Dating jewish russian toronto Live free webcam adult ga
'Previous genetic studies of blood group and serum markers suggested that Jewish groups had Middle Eastern origin with greater genetic similarity between paired Jewish populations,' says senior study author, Dr. 'More recent studies of Y chromosomal and mitochondrial DNA have pointed to founder effects of both Middle Eastern and local origin, yet, the issue of how to characterize Jewish people as mere coreligionists or as genetic isolates that may be closely or loosely related remained unresolved. Yet the genomes of the Jewish Diaspora groups have distinctive features that are representative of each group's genetic history.' says Dr. 'Our study demonstrated that the studied Jewish populations represent a series of geographical isolates or clusters with genetic threads that weave them together,' added Dr. The researchers identified distinct Jewish population clusters that each exhibited a shared Middle Eastern ancestry, proximity to contemporary Middle Eastern populations and variable degrees of European and North African genetic intermingling. The two major groups, Middle Eastern Jews and European Jews, were timed to have diverged from each other approximately 2500 years ago.
Southern European populations show the greatest proximity to Ashkenazi, Sephardic and Italian Jews, reflecting the large-scale southern European conversion and admixture known to have occurred over 2,000 years ago during the formation of the European Jewry. Ostrer noted, 'The study supports the idea of a Jewish people linked by a shared genetic history.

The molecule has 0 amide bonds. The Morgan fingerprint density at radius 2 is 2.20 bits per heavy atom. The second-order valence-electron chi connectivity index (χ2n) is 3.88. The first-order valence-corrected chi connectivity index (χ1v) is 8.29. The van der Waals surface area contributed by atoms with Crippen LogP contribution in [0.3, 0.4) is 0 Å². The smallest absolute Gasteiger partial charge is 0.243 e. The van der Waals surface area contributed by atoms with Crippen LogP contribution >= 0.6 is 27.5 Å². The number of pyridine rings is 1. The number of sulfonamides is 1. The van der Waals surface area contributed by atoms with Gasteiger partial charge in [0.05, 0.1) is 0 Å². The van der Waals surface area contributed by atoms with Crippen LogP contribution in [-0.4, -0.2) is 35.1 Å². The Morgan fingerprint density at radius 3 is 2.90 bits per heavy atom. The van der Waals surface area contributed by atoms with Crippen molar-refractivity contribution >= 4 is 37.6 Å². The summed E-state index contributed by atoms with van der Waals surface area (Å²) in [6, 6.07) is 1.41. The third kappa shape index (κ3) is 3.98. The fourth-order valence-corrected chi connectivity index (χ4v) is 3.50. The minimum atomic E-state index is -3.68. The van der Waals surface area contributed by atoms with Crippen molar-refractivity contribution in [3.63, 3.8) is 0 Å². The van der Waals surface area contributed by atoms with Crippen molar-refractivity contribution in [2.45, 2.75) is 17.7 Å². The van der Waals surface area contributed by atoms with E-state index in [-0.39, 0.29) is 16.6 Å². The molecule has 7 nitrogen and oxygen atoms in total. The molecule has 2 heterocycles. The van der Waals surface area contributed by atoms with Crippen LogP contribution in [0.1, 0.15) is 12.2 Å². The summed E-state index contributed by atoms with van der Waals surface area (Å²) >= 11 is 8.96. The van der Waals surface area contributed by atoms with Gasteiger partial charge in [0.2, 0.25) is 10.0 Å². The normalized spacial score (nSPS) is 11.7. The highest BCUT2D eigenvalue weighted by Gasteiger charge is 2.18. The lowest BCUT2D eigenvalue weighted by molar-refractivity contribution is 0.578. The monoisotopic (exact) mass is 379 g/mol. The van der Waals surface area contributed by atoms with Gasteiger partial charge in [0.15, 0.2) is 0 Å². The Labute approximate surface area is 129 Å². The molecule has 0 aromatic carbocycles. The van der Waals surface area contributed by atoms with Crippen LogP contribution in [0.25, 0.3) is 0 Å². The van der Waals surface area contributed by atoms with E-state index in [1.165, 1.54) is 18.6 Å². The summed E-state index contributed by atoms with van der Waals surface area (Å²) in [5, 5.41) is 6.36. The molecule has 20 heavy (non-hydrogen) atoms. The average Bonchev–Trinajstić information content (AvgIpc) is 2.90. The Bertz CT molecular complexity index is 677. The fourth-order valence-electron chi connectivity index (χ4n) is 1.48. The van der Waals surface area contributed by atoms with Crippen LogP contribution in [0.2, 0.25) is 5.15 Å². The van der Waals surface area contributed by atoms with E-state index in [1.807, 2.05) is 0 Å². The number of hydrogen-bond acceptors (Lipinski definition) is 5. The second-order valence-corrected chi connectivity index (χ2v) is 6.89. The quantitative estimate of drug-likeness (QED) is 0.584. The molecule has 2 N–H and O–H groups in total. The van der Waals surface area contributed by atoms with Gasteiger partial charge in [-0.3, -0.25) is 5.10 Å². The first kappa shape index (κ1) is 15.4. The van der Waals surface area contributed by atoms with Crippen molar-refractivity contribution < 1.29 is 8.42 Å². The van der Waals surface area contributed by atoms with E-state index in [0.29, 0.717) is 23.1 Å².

Previous genetic studies of blood group and serum markers suggested that Jewish groups had Middle Eastern origin with greater genetic similarity between paired Jewish populations.
However, these and successor studies of monoallelic Y chromosomal and mitochondrial genetic markers did not resolve the issues of within and between-group Jewish genetic identity.
The IBD segment sharing and the proximity of European Jews to each other and to southern European populations suggested similar origins for European Jewry and refuted large-scale genetic contributions of Central and Eastern European and Slavic populations to the formation of Ashkenazi Jewry.
The team then compared these genetic profiles to those of non-Jews in the same geographic regions based on data from the Human Genome Diversity Project....
Excerpts: "Different communities of Jews around the world share more than just religious or cultural practices -- they also have strong genetic commonalities, according to the largest genetic analysis of Jewish people to date.
But the study also found strong genetic ties to non-Jewish groups, with the closest genetic neighbours on the European side being Italians, and on the Middle Eastern side the Druze, Bedouin and Palestinians.
The genomic analysis also provided information about selection pressures on mutations prevalent in the Ashkenazi Jewish population, such as those leading to conditions like Tay-Sachs disease or mutations in cancer susceptibility genes like BRCA1.
[...]" Gil Atzmon, Li Hao, Itsik Pe'er, Christopher Velez, Alexander Pearlman, Pier Francesco Palamara, Bernice Morrow, Eitan Friedman, Carole Oddoux, Edward Burns, Harry Ostrer.